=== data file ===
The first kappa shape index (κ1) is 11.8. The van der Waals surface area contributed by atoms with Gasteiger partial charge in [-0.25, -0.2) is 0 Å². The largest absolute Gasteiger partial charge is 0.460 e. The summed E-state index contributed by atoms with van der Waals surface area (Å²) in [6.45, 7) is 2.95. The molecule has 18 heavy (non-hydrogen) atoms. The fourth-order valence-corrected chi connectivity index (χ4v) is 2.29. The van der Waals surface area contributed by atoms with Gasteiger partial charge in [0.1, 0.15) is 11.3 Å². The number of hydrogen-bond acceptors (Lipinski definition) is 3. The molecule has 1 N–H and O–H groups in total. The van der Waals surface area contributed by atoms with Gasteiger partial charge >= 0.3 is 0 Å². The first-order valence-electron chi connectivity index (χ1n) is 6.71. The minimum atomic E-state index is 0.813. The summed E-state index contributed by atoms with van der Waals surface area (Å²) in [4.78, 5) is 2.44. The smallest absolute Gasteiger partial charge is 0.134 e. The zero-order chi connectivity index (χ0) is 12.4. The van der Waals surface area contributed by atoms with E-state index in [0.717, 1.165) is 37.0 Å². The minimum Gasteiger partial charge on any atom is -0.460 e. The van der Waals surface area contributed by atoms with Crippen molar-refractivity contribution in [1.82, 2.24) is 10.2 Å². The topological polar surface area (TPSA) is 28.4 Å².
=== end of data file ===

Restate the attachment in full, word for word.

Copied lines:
The first kappa shape index (κ1) is 11.8. The van der Waals surface area contributed by atoms with Gasteiger partial charge in [-0.25, -0.2) is 0 Å². The largest absolute Gasteiger partial charge is 0.460 e. The summed E-state index contributed by atoms with van der Waals surface area (Å²) in [6.45, 7) is 2.95. The molecule has 18 heavy (non-hydrogen) atoms. The fourth-order valence-corrected chi connectivity index (χ4v) is 2.29. The van der Waals surface area contributed by atoms with Gasteiger partial charge in [0.1, 0.15) is 11.3 Å². The number of hydrogen-bond acceptors (Lipinski definition) is 3. The molecule has 1 N–H and O–H groups in total. The van der Waals surface area contributed by atoms with Gasteiger partial charge >= 0.3 is 0 Å². The first-order valence-electron chi connectivity index (χ1n) is 6.71. The minimum atomic E-state index is 0.813. The summed E-state index contributed by atoms with van der Waals surface area (Å²) in [4.78, 5) is 2.44. The smallest absolute Gasteiger partial charge is 0.134 e. The zero-order chi connectivity index (χ0) is 12.4. The van der Waals surface area contributed by atoms with E-state index in [0.717, 1.165) is 37.0 Å². The minimum Gasteiger partial charge on any atom is -0.460 e. The van der Waals surface area contributed by atoms with Crippen molar-refractivity contribution in [1.82, 2.24) is 10.2 Å². The topological polar surface area (TPSA) is 28.4 Å².